It's always a good one, not huge but full of interesting items. I passed up a few I probably shouldn't, like big variable capacitors and roller inductors, but I came away with several vacuum tubes (6BG6s, a kind of 6L6 with a plate cap or an 807 with an octal base, a "sleeper" beam power tube that is often overlooked) and a wooden-boxed Western Union-tagged AC voltmeter built by Daven, with a nice Weston meter. If the meter itself is still good, it may be a useful item. If not, it'll at least be decorative.
One the way back, Tam and I stopped off at the Grissom museum. Grissom AFB (formerely Bunker Hill) was a big SAC base, now AF Reserve, and the little museum there has a nice assortment of unusual aircraft -- including one of the odd-looking drones intended for the SR-71! Tamara got a lot of photographs before we proceeded onward to Kokomo and dinner at a chain steak joint,* and the on to a good-sized antique mall on the south side of Kokomo.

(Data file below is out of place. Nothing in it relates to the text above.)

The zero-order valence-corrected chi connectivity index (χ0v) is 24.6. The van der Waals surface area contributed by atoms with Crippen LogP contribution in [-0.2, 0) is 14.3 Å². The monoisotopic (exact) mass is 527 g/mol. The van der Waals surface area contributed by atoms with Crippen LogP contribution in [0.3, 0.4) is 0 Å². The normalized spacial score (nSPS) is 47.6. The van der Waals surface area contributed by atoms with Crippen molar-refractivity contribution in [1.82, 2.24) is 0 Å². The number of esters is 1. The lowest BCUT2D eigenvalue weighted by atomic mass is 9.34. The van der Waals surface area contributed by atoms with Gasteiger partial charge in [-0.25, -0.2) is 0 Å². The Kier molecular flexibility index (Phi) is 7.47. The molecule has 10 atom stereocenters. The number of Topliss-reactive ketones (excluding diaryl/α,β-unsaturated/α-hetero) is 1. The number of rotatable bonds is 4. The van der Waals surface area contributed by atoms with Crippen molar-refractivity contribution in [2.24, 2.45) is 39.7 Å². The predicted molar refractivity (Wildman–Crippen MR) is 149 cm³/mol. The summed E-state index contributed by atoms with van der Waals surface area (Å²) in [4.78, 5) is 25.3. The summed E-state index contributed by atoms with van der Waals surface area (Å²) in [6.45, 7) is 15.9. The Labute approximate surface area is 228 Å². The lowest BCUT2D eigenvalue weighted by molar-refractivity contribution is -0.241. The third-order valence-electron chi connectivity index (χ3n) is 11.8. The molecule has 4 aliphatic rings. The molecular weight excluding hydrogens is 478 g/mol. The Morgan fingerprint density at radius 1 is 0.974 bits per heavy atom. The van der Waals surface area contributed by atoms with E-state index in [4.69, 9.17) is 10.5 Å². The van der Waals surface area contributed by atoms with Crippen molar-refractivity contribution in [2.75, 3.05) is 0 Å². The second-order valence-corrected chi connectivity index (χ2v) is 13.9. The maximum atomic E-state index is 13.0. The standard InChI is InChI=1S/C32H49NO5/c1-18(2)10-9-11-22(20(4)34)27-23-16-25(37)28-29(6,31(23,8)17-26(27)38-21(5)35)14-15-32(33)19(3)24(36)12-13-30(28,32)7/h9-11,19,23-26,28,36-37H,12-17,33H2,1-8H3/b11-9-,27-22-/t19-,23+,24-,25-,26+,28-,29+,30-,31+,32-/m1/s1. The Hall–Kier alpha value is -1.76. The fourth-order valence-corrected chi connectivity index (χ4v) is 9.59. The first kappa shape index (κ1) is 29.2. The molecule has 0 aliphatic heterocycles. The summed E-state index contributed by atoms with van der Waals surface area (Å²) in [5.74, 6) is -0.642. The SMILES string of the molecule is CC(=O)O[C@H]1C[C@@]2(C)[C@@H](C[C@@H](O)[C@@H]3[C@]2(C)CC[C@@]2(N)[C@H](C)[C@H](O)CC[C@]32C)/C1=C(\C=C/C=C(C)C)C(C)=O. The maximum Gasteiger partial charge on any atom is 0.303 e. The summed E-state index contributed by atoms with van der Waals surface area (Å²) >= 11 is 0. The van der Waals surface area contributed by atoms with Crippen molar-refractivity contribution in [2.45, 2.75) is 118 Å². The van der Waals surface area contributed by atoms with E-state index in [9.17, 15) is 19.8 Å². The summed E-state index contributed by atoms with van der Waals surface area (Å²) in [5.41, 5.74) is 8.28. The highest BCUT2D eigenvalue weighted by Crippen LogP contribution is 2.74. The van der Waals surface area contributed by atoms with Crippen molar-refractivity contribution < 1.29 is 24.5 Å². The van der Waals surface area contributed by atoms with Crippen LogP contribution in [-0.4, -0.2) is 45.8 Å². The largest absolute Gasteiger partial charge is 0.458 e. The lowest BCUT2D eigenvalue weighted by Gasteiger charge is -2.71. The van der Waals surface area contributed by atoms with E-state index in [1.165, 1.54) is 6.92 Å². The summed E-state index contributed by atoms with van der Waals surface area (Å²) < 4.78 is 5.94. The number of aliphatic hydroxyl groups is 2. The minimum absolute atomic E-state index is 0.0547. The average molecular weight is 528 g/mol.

I found an interesting device -- while the little buzzer/light/code key toys aren't uncommon, this one is, an "Official Scout Signaler," with a wrinkle-finished metal case.
|Tamara Keel photo|
I also bought a set of full-sized "gas burner pliers" in good shape. Small ones are still made and either size has two or three sets of jaws milled into the gripping end, intended to grip round surfaces. They're pretty handy. The same seller had nice small green-shaded hanging lights, fully restored. I bought one for my hamshack and it looks like it will be a better fit than some of the ones I have looked at in the past.
A fun day! We got home around 4:00 p.m. and I laid down and promptly fell asleep for four hours: quite a lot of driving, and it does wear me out.
* The Amish place across from the museum looked pretty darned busy. Plus I think Tam harbors a secret fear they'll kidnap her to a life of children, kitchen work and the church.